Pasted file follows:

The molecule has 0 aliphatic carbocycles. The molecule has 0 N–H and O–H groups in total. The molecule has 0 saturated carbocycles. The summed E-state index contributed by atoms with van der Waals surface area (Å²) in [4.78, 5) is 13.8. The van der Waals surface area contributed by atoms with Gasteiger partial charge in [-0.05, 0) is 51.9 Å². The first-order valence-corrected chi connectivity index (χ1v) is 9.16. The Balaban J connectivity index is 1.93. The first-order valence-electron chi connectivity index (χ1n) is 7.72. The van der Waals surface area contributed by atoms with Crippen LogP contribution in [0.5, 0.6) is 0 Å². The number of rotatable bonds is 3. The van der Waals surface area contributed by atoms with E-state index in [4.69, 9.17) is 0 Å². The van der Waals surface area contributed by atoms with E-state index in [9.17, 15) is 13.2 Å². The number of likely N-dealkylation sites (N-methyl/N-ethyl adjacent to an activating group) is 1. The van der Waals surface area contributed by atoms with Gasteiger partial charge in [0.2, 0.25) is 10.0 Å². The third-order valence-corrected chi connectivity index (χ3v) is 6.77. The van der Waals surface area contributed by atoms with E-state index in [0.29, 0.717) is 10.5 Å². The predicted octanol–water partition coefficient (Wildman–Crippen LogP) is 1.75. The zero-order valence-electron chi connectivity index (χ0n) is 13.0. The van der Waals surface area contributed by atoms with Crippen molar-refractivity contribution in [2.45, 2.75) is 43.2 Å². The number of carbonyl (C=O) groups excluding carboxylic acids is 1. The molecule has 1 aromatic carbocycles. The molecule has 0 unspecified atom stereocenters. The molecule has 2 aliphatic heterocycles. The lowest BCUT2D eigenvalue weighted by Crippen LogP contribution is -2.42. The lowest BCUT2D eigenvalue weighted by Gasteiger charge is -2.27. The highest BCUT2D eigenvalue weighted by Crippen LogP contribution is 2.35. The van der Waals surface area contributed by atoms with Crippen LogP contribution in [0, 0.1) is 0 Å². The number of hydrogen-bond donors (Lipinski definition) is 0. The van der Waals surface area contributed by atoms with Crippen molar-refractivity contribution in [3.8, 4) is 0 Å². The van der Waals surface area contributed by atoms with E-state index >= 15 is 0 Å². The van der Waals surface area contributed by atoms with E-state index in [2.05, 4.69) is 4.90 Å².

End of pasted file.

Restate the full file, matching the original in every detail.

The molecule has 0 aliphatic carbocycles. The molecule has 0 N–H and O–H groups in total. The molecule has 0 saturated carbocycles. The summed E-state index contributed by atoms with van der Waals surface area (Å²) in [4.78, 5) is 13.8. The van der Waals surface area contributed by atoms with Gasteiger partial charge in [-0.05, 0) is 51.9 Å². The first-order valence-corrected chi connectivity index (χ1v) is 9.16. The Balaban J connectivity index is 1.93. The first-order valence-electron chi connectivity index (χ1n) is 7.72. The van der Waals surface area contributed by atoms with Crippen LogP contribution in [0.5, 0.6) is 0 Å². The number of rotatable bonds is 3. The van der Waals surface area contributed by atoms with E-state index in [4.69, 9.17) is 0 Å². The van der Waals surface area contributed by atoms with E-state index in [9.17, 15) is 13.2 Å². The number of likely N-dealkylation sites (N-methyl/N-ethyl adjacent to an activating group) is 1. The van der Waals surface area contributed by atoms with Gasteiger partial charge in [0.2, 0.25) is 10.0 Å². The third-order valence-corrected chi connectivity index (χ3v) is 6.77. The van der Waals surface area contributed by atoms with E-state index in [0.29, 0.717) is 10.5 Å². The predicted octanol–water partition coefficient (Wildman–Crippen LogP) is 1.75. The zero-order valence-electron chi connectivity index (χ0n) is 13.0. The van der Waals surface area contributed by atoms with Crippen molar-refractivity contribution in [2.45, 2.75) is 43.2 Å². The number of carbonyl (C=O) groups excluding carboxylic acids is 1. The molecule has 1 aromatic carbocycles. The molecule has 0 unspecified atom stereocenters. The molecule has 2 aliphatic heterocycles. The lowest BCUT2D eigenvalue weighted by Crippen LogP contribution is -2.42. The lowest BCUT2D eigenvalue weighted by Gasteiger charge is -2.27. The highest BCUT2D eigenvalue weighted by Crippen LogP contribution is 2.35. The van der Waals surface area contributed by atoms with Crippen LogP contribution in [0, 0.1) is 0 Å². The number of hydrogen-bond donors (Lipinski definition) is 0. The van der Waals surface area contributed by atoms with Crippen molar-refractivity contribution in [3.8, 4) is 0 Å². The van der Waals surface area contributed by atoms with E-state index >= 15 is 0 Å². The van der Waals surface area contributed by atoms with E-state index in [2.05, 4.69) is 4.90 Å².